# Simple Pendulum

A simple pendulum consists of a small, massive object (known as the "bob") suspended by a light, flexible string. When the bob is pulled to one side and released, it executes simple harmonic motion. The time period of a simple pendulum of string length $l$ is given by
\begin{align}
T=\frac{1}{2\pi}\sqrt{\frac{l}{g}},
\end{align}
where $g$ is the acceleration due to gravity. This formula is valid for small angular displacement $\theta$.

The angular displacement of a simple pendulum varies with time $t$ as
\begin{align}
\theta=\theta_0\sin\omega t,
\end{align}
where $\theta_0$ is the maximum angular displacement. The angular frequency is given by
\begin{align}
\omega=\frac{2\pi}{T}=\sqrt{\frac{g}{l}}.
\end{align}

## Problems from IIT JEE

**Problem (JEE Mains 2021):**
$T_0$ is the time period of a simple pendulum at a place. If the length of the pendulum is reduced to $1/16$ times of its initial value, the modified time period is

- $4T_0$
- $T_0/4$
- $8\pi T_0$
- $T_0$

**Problem (JEE Mains 2002):**
A child swinging on a swing in sitting position, stands up, then the time period of the swing will

- increase
- decrease
- remains same
- increases if the child is tall and decreases if the child is short

**Problem (JEE Mains 2020):**
A simple pendulum is being used to determine the value of gravitational acceleration $g$ at a certain place. The length of the pendulum is 25.0 cm and a stop watch with 1 s resolution measures the time taken for 40 oscillations to be 50 s. The accuracy in $g$ is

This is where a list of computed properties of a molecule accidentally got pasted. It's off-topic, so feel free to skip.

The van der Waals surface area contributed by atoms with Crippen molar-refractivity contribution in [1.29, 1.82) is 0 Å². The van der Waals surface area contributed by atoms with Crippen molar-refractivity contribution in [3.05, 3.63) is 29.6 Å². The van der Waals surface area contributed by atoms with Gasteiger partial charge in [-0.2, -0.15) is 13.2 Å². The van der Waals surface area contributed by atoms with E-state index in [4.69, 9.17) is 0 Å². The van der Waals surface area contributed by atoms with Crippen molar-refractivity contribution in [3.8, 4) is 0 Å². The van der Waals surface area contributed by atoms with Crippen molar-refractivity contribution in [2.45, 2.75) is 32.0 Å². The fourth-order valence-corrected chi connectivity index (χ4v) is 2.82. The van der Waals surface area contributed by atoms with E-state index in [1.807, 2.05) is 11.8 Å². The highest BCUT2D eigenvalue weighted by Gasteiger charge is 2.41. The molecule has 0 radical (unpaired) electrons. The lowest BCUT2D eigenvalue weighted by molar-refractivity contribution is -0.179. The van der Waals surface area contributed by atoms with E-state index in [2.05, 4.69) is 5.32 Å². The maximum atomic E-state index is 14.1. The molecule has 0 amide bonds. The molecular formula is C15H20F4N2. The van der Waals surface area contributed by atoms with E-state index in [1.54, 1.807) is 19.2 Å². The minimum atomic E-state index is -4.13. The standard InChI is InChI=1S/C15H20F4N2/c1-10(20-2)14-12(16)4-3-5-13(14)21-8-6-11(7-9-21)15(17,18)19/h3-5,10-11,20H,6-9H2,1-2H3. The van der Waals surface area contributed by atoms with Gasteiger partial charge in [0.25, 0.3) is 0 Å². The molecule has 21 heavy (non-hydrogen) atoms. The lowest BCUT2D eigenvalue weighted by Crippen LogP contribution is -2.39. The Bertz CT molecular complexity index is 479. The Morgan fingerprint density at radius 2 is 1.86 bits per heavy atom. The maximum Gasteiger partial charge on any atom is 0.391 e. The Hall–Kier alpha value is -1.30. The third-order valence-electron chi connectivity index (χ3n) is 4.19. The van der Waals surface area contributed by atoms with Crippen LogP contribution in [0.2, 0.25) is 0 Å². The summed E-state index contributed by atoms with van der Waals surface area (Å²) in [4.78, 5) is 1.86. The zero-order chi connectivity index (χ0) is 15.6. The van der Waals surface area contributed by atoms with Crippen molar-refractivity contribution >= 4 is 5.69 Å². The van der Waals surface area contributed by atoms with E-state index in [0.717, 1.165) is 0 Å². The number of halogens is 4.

- 2.40%
- 5.40%
- 4.40%
- 3.40%

**Solution:**
The recorded length of the pendulum is $l=25.0$ cm. It also indicates the accuracy of the measuring scale, which is 0.1 cm. Thus, error in length is $\Delta l=0.1$ cm.

The time for $n=40$ oscillations is $T^\prime=nT=50$ s. The error in $T^\prime$ is $\Delta T^\prime=1$ s (stop-watch's resolution).

The acceleration due to gravity is given by
\begin{align}
g&=\frac{4\pi^2l}{T^2} \\
&=\frac{4\pi^2 n^2 l}{(nT)^2} \\
&=\frac{4\pi^2 n^2 l}{{T^\prime}^2}.\nonumber
\end{align}
Differentiate and simplify to get,
\begin{align}
\frac{\Delta g}{g}&=\frac{\Delta l}{l}+2\frac{\Delta T^\prime}{T^\prime} \\
&=\frac{0.1}{25}+2\;\frac{1}{50}=4.4\%.\nonumber
\end{align}

## Related

- Simple Harmonic Motion
- Energy in SHM
- Second's Pendulum
- Physical Pendulum